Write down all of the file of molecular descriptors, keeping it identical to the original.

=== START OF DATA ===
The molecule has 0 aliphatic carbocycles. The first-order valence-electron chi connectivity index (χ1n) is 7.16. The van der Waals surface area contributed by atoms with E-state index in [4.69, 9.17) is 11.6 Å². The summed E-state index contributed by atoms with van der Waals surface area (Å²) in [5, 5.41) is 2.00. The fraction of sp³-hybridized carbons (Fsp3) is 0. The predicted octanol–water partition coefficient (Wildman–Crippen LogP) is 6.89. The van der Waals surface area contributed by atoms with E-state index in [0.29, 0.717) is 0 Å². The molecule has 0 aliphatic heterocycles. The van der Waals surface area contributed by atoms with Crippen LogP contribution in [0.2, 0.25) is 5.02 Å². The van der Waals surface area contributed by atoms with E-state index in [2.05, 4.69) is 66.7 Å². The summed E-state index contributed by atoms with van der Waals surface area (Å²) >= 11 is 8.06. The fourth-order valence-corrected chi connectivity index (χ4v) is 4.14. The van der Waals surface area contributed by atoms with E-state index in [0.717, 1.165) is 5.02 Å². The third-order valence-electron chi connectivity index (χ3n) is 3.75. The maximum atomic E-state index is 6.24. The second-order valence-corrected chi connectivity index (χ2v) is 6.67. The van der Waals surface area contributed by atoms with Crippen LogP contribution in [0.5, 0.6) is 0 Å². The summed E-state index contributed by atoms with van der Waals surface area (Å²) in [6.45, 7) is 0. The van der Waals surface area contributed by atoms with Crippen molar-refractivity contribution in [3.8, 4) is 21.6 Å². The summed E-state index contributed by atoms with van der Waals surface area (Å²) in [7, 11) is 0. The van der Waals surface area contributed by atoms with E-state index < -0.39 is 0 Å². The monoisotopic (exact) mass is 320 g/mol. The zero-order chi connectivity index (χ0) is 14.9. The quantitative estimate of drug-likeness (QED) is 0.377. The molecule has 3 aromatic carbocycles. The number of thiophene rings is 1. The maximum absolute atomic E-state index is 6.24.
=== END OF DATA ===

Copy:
The molecule has 0 aliphatic carbocycles. The first-order valence-electron chi connectivity index (χ1n) is 7.16. The van der Waals surface area contributed by atoms with E-state index in [4.69, 9.17) is 11.6 Å². The summed E-state index contributed by atoms with van der Waals surface area (Å²) in [5, 5.41) is 2.00. The fraction of sp³-hybridized carbons (Fsp3) is 0. The predicted octanol–water partition coefficient (Wildman–Crippen LogP) is 6.89. The van der Waals surface area contributed by atoms with E-state index in [0.29, 0.717) is 0 Å². The molecule has 0 aliphatic heterocycles. The van der Waals surface area contributed by atoms with Crippen LogP contribution in [0.2, 0.25) is 5.02 Å². The van der Waals surface area contributed by atoms with E-state index in [2.05, 4.69) is 66.7 Å². The summed E-state index contributed by atoms with van der Waals surface area (Å²) >= 11 is 8.06. The fourth-order valence-corrected chi connectivity index (χ4v) is 4.14. The van der Waals surface area contributed by atoms with E-state index in [0.717, 1.165) is 5.02 Å². The third-order valence-electron chi connectivity index (χ3n) is 3.75. The maximum atomic E-state index is 6.24. The second-order valence-corrected chi connectivity index (χ2v) is 6.67. The van der Waals surface area contributed by atoms with Crippen LogP contribution in [0.5, 0.6) is 0 Å². The summed E-state index contributed by atoms with van der Waals surface area (Å²) in [6.45, 7) is 0. The van der Waals surface area contributed by atoms with Crippen molar-refractivity contribution in [3.8, 4) is 21.6 Å². The summed E-state index contributed by atoms with van der Waals surface area (Å²) in [7, 11) is 0. The van der Waals surface area contributed by atoms with E-state index < -0.39 is 0 Å². The monoisotopic (exact) mass is 320 g/mol. The zero-order chi connectivity index (χ0) is 14.9. The quantitative estimate of drug-likeness (QED) is 0.377. The molecule has 3 aromatic carbocycles. The number of thiophene rings is 1. The maximum absolute atomic E-state index is 6.24.